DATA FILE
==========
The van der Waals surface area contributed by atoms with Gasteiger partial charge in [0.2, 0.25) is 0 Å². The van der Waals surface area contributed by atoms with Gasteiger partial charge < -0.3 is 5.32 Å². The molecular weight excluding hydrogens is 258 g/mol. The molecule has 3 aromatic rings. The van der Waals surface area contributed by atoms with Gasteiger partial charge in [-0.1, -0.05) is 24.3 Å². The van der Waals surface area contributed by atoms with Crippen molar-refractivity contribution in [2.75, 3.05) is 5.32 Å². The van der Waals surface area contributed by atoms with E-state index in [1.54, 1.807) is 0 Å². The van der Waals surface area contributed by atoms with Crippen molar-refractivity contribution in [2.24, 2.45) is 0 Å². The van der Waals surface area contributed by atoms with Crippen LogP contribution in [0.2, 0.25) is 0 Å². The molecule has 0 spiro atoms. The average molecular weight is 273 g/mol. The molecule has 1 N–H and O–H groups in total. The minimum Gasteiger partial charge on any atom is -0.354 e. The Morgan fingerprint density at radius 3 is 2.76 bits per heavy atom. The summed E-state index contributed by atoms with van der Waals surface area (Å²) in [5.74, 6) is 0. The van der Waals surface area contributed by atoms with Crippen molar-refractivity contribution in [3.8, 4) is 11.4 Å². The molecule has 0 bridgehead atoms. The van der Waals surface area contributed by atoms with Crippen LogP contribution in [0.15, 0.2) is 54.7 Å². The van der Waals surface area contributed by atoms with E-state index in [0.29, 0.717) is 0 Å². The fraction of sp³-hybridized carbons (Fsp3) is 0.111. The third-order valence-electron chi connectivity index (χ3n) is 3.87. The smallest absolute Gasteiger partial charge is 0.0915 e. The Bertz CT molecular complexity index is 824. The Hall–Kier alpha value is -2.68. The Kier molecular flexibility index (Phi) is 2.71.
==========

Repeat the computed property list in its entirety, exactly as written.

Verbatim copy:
The van der Waals surface area contributed by atoms with Gasteiger partial charge in [0.2, 0.25) is 0 Å². The van der Waals surface area contributed by atoms with Gasteiger partial charge < -0.3 is 5.32 Å². The molecular weight excluding hydrogens is 258 g/mol. The molecule has 3 aromatic rings. The van der Waals surface area contributed by atoms with Gasteiger partial charge in [-0.1, -0.05) is 24.3 Å². The van der Waals surface area contributed by atoms with Crippen molar-refractivity contribution in [2.75, 3.05) is 5.32 Å². The van der Waals surface area contributed by atoms with E-state index in [1.54, 1.807) is 0 Å². The van der Waals surface area contributed by atoms with Crippen molar-refractivity contribution in [2.24, 2.45) is 0 Å². The van der Waals surface area contributed by atoms with Crippen LogP contribution in [0.2, 0.25) is 0 Å². The molecule has 0 spiro atoms. The average molecular weight is 273 g/mol. The molecule has 1 N–H and O–H groups in total. The minimum Gasteiger partial charge on any atom is -0.354 e. The Morgan fingerprint density at radius 3 is 2.76 bits per heavy atom. The summed E-state index contributed by atoms with van der Waals surface area (Å²) in [5.74, 6) is 0. The van der Waals surface area contributed by atoms with Crippen molar-refractivity contribution in [3.8, 4) is 11.4 Å². The molecule has 0 bridgehead atoms. The van der Waals surface area contributed by atoms with Crippen LogP contribution in [0.15, 0.2) is 54.7 Å². The van der Waals surface area contributed by atoms with E-state index in [0.29, 0.717) is 0 Å². The fraction of sp³-hybridized carbons (Fsp3) is 0.111. The third-order valence-electron chi connectivity index (χ3n) is 3.87. The smallest absolute Gasteiger partial charge is 0.0915 e. The Bertz CT molecular complexity index is 824. The Hall–Kier alpha value is -2.68. The Kier molecular flexibility index (Phi) is 2.71.